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ADIT 2011: Equity International eyes Brazil homebuilders, hotels

The Chicago-based firm is looking to Brazil as it sources new deals in the homebuilding sector, as well as a potential investment with a local hospitality group.

Equity International is set to make a raft of new investments in Brazil’s homebuilding sector, with expectations the firm could “soon” close deals with five or six regional housing developers.

After selling 13.2 million shares in national developer Gafisa last October, Equity International is looking to return to the sector, with chief executive officer Gary Garrabrant telling PERE at the ADIT Invest 2011 conference that it has spent the past few years “navigating and selecting” private homebuilders in which to invest. Eyeing potential equity investments of around $75 million, he said the Chicago-based firm could announce five to six deals “soon”.

Garrabrant, who appeared as the keynote speaker at the annual ADIT conference in Fortaleza, Brazil, today, also said the firm was looking to the hospitality sector for potential deals and was “very excited” about a possible investment with a local Brazilian hospitality group, targeting middle-income hotels primarily for the domestic market. “Our sense is there is a new generation of Brazilian hotel companies that are going to begin,” he said.

“We are seeing more opportunity today than when we first came [to the country a decade ago],” Garrabrant said, adding that Equity International was set to announce another deal with Brazilian entrepreneur Carlos Betancourt imminently. In 2006, the firm, together with Betancourt, Banco Itaú and Capital Trust, founded São Paulo-based developer Bracor Investimentos. In January, Bracor sold 30 of its 42 properties to private equity real estate firm Prosperitas Investimentos for R$2.2 billion (around US$1.3 billion at the time).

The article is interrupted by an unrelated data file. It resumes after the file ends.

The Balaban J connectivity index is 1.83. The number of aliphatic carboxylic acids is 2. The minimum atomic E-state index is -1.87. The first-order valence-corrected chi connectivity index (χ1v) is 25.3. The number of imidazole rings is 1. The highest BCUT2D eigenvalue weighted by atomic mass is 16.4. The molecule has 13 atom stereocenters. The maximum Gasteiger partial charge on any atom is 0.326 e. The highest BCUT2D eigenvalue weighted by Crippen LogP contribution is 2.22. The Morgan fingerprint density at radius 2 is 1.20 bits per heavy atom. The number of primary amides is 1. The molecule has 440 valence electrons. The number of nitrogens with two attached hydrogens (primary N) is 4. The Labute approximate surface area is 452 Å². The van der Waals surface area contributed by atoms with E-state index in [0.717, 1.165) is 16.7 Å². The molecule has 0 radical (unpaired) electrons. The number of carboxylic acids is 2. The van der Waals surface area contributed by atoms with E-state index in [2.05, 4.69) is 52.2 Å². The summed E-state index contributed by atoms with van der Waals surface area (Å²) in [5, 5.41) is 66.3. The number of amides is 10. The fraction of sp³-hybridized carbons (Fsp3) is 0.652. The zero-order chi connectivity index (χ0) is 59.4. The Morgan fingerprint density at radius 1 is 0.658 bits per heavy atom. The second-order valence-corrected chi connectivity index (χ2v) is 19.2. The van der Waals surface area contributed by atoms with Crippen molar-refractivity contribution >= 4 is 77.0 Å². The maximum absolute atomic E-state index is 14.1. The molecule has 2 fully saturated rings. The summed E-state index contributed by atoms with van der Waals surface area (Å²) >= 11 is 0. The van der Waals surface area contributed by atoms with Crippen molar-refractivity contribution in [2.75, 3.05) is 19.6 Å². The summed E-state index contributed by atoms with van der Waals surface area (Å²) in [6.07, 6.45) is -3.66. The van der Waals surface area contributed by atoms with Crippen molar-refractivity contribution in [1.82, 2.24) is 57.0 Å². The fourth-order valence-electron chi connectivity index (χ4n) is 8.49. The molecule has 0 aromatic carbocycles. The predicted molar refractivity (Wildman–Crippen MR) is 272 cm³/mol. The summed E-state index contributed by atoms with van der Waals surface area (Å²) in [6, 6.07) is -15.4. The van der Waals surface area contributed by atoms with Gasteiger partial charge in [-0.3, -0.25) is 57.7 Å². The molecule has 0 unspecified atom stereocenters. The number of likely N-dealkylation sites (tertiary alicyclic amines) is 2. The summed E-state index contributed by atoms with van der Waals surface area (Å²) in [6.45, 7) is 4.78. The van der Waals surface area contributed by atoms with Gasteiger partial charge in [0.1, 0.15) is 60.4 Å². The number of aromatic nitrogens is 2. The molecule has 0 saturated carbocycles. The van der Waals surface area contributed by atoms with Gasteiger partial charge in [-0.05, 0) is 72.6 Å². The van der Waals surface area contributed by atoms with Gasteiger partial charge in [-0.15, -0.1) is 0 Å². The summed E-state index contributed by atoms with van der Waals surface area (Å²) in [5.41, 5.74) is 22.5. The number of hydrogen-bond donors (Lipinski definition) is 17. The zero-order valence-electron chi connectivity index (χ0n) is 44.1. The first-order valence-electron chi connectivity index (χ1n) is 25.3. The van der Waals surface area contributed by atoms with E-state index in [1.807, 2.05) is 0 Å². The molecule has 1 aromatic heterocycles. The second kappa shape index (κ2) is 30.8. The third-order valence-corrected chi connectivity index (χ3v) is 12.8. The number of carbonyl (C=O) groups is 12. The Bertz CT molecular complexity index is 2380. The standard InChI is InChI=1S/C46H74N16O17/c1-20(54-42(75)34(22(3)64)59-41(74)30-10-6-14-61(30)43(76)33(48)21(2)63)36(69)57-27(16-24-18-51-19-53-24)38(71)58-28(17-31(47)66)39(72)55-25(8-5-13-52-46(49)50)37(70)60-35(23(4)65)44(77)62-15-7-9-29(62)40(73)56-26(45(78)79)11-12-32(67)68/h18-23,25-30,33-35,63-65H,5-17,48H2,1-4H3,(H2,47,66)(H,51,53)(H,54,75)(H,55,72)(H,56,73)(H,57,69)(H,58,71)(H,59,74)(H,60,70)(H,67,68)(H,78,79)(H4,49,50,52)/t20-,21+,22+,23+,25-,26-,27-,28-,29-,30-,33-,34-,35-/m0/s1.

Garrabrant rejected fears that the country’s real estate sector is in the midst of a bubble, saying: “Bubble is a strong word and implies transactions, not just people talking about it. There’s a lot to do here [in Brazil].” However, he conceded that the country was suffering from an infrastructure and transportation bottleneck, not least the failure to invest in new airports, highways and ports, which was impeding further growth in the country. Still, he added: “We couldn’t be more excited about Brazil. This is a very special moment in Brazil[‘s economic story].”

Felipe Cavalcante, chairman of the ADIT organisation, which aims to bring investors together with Brazilian developers, also dismissed fears that increasing real estate prices in Brazil are indicative of a bubble. “There is no possibility [of a bubble] in the short-term or mid-term in Brazil,” he said during a press conference earlier today, citing the lack of cheap credit or speculative acquisitions of assets in the country. “Everything is being driven by real demand. We must never confuse appreciation with speculation in terms of real estate.”